Zero-dimensional subschemes of projective spaces related to double points of linear subspaces and to fattening directions

Edoardo Ballico^{i}

Department of Mathematics, University of Trento ballico@science.unitn.it

Received: 18.1.2016; accepted: 8.4.2016.

Abstract. Fix a linear subspace V ⊆ P^{n}and a linearly independent set S ⊂ V . Let ZS,V ⊂ V
or Zs,r with r := dim(V ) and s = ](S), be the zero-dimensional subscheme of V union of all
double points 2p, p ∈ S, of V (not of P^{n}if n > r). We study the Hilbert function of ZS,V and
of general unions in P^{n}of these schemes. In characteristic 0 we determine the Hilbert function
of general unions of Z2,1(easy), of Z2,2and, if n = 3, general unions of schemes Z3,2and Z2,2.

Keywords:zero-dimensional scheme, Hilbert function, postulation

MSC 2000 classification:primary 14N05

Introduction

Fix P ∈ P^{n}. Look at all possible zero-dimensional schemes Z with Z_{red} =
{P } and invariant for the action of the group G_{P} of all h ∈ Aut(P^{n}) such that
h(P ) = P . In characteristic zero we only get the infinitesimal neighborhoods
mP of P in P^{n}, m > 0, i.e the closed subschemes of P^{n} with (I_{P})^{m} as its
ideal sheaf. If we take two distinct points P, Q ∈ P^{n}, P 6= Q, we also have a
line (the line L spanned by the set {P, Q}) and it is natural to look at the
zero-dimensional schemes Z ⊂ P^{n} such that Z_{red} = {P, Q} and h^{∗}(Z) ∼= Z
for all h ∈ Aut(P^{n}) fixing P and Q (or, if we take non-ordered points fixing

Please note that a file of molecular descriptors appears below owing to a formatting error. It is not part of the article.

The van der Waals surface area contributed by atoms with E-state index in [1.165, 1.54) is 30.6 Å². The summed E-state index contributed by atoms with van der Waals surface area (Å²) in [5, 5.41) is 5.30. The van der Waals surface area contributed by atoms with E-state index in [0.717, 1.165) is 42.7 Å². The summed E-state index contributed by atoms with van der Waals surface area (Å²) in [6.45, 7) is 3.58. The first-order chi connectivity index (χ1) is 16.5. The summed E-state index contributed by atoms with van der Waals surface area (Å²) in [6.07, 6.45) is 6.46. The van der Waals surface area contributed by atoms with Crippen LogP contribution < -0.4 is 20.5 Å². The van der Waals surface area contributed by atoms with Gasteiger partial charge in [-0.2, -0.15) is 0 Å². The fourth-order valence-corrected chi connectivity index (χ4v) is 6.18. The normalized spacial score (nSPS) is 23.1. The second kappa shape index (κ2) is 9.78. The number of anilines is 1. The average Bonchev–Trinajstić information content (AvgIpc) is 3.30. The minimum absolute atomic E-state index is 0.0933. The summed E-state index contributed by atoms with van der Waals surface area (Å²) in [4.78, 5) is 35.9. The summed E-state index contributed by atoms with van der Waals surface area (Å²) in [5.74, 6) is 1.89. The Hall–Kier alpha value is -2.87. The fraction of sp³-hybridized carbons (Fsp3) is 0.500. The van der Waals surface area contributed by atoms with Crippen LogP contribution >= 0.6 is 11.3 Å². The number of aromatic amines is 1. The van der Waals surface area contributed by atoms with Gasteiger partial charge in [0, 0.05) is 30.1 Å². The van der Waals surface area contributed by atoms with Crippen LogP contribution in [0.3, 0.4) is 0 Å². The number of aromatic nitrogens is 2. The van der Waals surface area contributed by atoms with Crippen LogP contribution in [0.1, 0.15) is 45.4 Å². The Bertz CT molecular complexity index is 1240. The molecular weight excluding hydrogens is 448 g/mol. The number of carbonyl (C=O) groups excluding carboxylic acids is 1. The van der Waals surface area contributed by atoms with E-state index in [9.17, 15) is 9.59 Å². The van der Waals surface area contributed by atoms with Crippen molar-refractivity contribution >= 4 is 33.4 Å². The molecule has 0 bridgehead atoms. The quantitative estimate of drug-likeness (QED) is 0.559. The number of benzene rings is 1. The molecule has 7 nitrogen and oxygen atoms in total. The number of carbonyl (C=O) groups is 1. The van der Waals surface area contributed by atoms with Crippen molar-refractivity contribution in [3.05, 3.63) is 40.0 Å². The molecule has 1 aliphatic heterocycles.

the set {P, Q}) and in particular fixing L. A big restriction (if n > 1) is to
look only to the previous schemes Z which are contained in L, not just with
Z_{red} = {P, Q} ⊂ L. The easiest invariant zero-dimensional scheme (after the
set {P, Q}) is the degree 4 zero-dimensional scheme (2P + 2Q, L), i.e. the zero-
dimensional subscheme Z2,1 of L with 2 connected components, both of degree
2, and with {P, Q} as its support. We call them (2, 1)-schemes. This is a kind of
collinear zero-dimensional schemes and hence the Hilbert function of a general

iThis work is partially supported by MIUR and GNSAGA (INDAM) http://siba-ese.unisalento.it/ c 2016 Universit`a del Salento

union of them is known ([1], [6]). We may generalize this construction in the following way.

For any linear space V ⊆ P^{n} and any P ∈ V let (2P, V ) denote the closed
subscheme of V with (I_{P,V})^{2} as its ideal sheaf. We have (2P, V ) = 2P ∩ V ,
(2P, V )_{red}= {P } and deg(2P, V ) = dim(V ) + 1. Fix integer n ≥ r ≥ s − 1 ≥ 0.

Fix an r-dimensional linear subspace V ⊆ P^{n} and a linearly independent set
S ⊂ V with ](S) = s. Set Z_{S,V} := ∪_{p∈S}(2p, V ). Z_{S,V} is a zero-dimensional
scheme, (ZS,V)red = S, ZS,V ⊂ V and deg(Z_{S,V}) = s(r + 1). Any two schemes
Z_{S}^{0}_{,V}^{0} and Z_{S,V} with dim(V ) = dim(V^{0}) and ](S) = ](S^{0}) are projectively